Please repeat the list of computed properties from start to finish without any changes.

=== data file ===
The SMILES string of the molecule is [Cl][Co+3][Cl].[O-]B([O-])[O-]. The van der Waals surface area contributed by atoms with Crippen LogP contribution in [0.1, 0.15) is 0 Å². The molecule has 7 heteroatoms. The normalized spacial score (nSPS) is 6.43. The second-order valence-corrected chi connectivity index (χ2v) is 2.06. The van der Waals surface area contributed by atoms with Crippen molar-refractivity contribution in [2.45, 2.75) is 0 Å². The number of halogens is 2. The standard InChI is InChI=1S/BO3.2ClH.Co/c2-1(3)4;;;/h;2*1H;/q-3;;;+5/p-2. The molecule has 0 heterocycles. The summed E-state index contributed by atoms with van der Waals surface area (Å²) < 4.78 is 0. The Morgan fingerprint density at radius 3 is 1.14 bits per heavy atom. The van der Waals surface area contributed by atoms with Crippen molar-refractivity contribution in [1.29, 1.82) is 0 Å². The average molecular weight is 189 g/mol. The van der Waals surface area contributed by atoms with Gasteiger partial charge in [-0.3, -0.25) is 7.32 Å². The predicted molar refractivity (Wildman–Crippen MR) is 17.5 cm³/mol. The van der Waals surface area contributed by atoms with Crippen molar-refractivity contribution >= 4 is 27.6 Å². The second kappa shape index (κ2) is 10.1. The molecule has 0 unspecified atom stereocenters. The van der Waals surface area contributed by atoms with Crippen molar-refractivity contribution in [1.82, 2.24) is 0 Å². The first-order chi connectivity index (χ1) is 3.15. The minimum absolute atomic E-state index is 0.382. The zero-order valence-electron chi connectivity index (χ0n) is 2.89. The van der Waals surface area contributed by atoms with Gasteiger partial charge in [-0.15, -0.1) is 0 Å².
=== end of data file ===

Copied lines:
The SMILES string of the molecule is [Cl][Co+3][Cl].[O-]B([O-])[O-]. The van der Waals surface area contributed by atoms with Crippen LogP contribution in [0.1, 0.15) is 0 Å². The molecule has 7 heteroatoms. The normalized spacial score (nSPS) is 6.43. The second-order valence-corrected chi connectivity index (χ2v) is 2.06. The van der Waals surface area contributed by atoms with Crippen molar-refractivity contribution in [2.45, 2.75) is 0 Å². The number of halogens is 2. The standard InChI is InChI=1S/BO3.2ClH.Co/c2-1(3)4;;;/h;2*1H;/q-3;;;+5/p-2. The molecule has 0 heterocycles. The summed E-state index contributed by atoms with van der Waals surface area (Å²) < 4.78 is 0. The Morgan fingerprint density at radius 3 is 1.14 bits per heavy atom. The van der Waals surface area contributed by atoms with Crippen molar-refractivity contribution in [1.29, 1.82) is 0 Å². The average molecular weight is 189 g/mol. The van der Waals surface area contributed by atoms with Gasteiger partial charge in [-0.3, -0.25) is 7.32 Å². The predicted molar refractivity (Wildman–Crippen MR) is 17.5 cm³/mol. The van der Waals surface area contributed by atoms with Crippen molar-refractivity contribution >= 4 is 27.6 Å². The second kappa shape index (κ2) is 10.1. The molecule has 0 unspecified atom stereocenters. The van der Waals surface area contributed by atoms with Crippen molar-refractivity contribution in [1.82, 2.24) is 0 Å². The first-order chi connectivity index (χ1) is 3.15. The minimum absolute atomic E-state index is 0.382. The zero-order valence-electron chi connectivity index (χ0n) is 2.89. The van der Waals surface area contributed by atoms with Gasteiger partial charge in [-0.15, -0.1) is 0 Å².